4) The RNAseq data presented in Figure 2 demonstrates an upregulation of WNT target genes in MEKO cells, leading the authors to suggest that MEKO tumors could exploit WNT signalling to drive proliferation. Validating this observation at the protein level through IHC of tumor tissue or Western blotting of MEWT and MEKO cell lines would add confidence to this proposed mechanism. Are WNT pathway components differentially expressed between JNKWT and JNKKO tumor cells in the p53mut background? Based on data in Figure 2E and 2F, would authors predict that JNKKO tumor cells should be more sensitive to WNT pathway inhibitors? Has this been tested?

Our conclusions concerning the role of WNT signaling are based on the data presented in Figure 2 showing increased expression of Wnt7b and Wnt10a and increased expression of the WNT target genes Axin2, Myc and Ccnd1. This conclusion is based on gene expression analysis.

The reviewer requests that we provide protein-based evidence for WNT signaling in the tumor cells. A major signaling axis that mediates WNT function is the stabilization and nuclear accumulation of β-catenin that serves to increase WMT target gene expression. We therefore examined the nuclear accumulation of β-catenin by immunofluorescence analysis. Figure A shows accumulation of β-catenin in the nucleus of JNK-deficient tumor cells. This observation is fully consistent with our data showing that tumor cells from JNK knockout mice exhibit increased expression of WNT target genes.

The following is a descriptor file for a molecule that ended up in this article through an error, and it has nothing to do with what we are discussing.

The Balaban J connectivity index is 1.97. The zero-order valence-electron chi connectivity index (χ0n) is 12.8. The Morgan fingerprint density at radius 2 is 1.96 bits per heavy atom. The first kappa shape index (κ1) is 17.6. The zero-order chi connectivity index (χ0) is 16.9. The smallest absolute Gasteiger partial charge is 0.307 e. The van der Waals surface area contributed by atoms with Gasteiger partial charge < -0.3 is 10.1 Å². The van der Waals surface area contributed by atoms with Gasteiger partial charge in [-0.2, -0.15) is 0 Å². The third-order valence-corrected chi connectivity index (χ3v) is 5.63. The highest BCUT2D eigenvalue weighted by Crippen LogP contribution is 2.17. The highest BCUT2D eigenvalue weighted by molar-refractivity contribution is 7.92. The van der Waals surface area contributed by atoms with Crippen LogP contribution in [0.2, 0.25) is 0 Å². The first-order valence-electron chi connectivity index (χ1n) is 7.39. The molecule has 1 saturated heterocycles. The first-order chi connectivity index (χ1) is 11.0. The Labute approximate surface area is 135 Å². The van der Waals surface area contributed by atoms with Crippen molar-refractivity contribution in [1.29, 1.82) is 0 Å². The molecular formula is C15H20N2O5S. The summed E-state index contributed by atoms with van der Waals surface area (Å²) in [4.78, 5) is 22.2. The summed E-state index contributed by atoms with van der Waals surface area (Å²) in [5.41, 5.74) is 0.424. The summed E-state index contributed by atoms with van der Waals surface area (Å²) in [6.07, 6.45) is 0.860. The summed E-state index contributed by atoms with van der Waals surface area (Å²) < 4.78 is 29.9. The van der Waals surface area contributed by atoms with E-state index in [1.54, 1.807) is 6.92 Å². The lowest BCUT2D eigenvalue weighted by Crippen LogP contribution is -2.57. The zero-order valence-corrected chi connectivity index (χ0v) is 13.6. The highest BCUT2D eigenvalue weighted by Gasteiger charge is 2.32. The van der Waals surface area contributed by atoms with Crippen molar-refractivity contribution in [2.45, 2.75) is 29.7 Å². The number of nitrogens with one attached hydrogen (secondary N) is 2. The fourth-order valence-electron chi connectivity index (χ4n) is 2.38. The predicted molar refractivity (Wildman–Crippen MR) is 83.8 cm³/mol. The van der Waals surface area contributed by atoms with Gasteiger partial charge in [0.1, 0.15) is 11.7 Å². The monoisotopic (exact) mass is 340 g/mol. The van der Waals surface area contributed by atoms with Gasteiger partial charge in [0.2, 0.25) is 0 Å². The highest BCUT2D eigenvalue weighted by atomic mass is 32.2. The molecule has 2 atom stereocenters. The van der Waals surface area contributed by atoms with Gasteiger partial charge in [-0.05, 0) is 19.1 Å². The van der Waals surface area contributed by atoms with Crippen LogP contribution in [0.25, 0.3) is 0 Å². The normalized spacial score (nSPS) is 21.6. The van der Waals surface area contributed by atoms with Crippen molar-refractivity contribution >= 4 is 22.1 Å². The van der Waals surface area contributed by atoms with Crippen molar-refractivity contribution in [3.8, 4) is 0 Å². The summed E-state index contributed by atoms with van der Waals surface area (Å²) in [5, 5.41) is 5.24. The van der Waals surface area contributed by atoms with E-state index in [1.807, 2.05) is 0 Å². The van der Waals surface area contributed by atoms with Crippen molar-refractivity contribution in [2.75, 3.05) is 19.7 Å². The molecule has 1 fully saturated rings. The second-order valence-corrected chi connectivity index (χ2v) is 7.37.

We tested the role of autocrine Wnt signaling in the cultured tumour cells by examining the effect of the addition of the WNT antagonist DICKKOPF (R&D Systems) to the culture medium. We found that DICKKOPF caused no change in tumor cell proliferation. We omitted these data from the study for two reasons. First, it is not clear that the rate of proliferation is the most important in vitro property of tumour cells. Second, it is not clear that WNT inhibition by DICKKOPFin vitro mimics the effect of WNT signaling inhibition during tumor development in vivo. We believe that substantially more work is required to establish the role of WNT signaling in the observed tumor development and that this is beyond the scope of the current study.

Author response image 1
Mammospheres prepared from Control (left panel) and JNK-deficient (right panel) tumor cells were embedded in paraffin, sectioned, and stained with DAPI and an antibody to β-catenin.

We found that β-catenin was restricted to the cytoplasm of Control tumor cells, but β-catenin was detected in both the nucleus and cytoplasm of JNK-deficient tumor cells.

https://doi.org/10.7554/eLife.36389.034

5) The detection of genomic instability indicators in MEKO tumor cell lines is interesting but perhaps expected when comparing tumor cells with normal epithelial cells. It would have been useful to compare MEKO with MEWT tumor cell lines. It does looks like in the p53mut background, JNKKO cells have less SNVs and indels than JNKWT cells (Figure 1—figure supplement 2A). Authors should comment on this.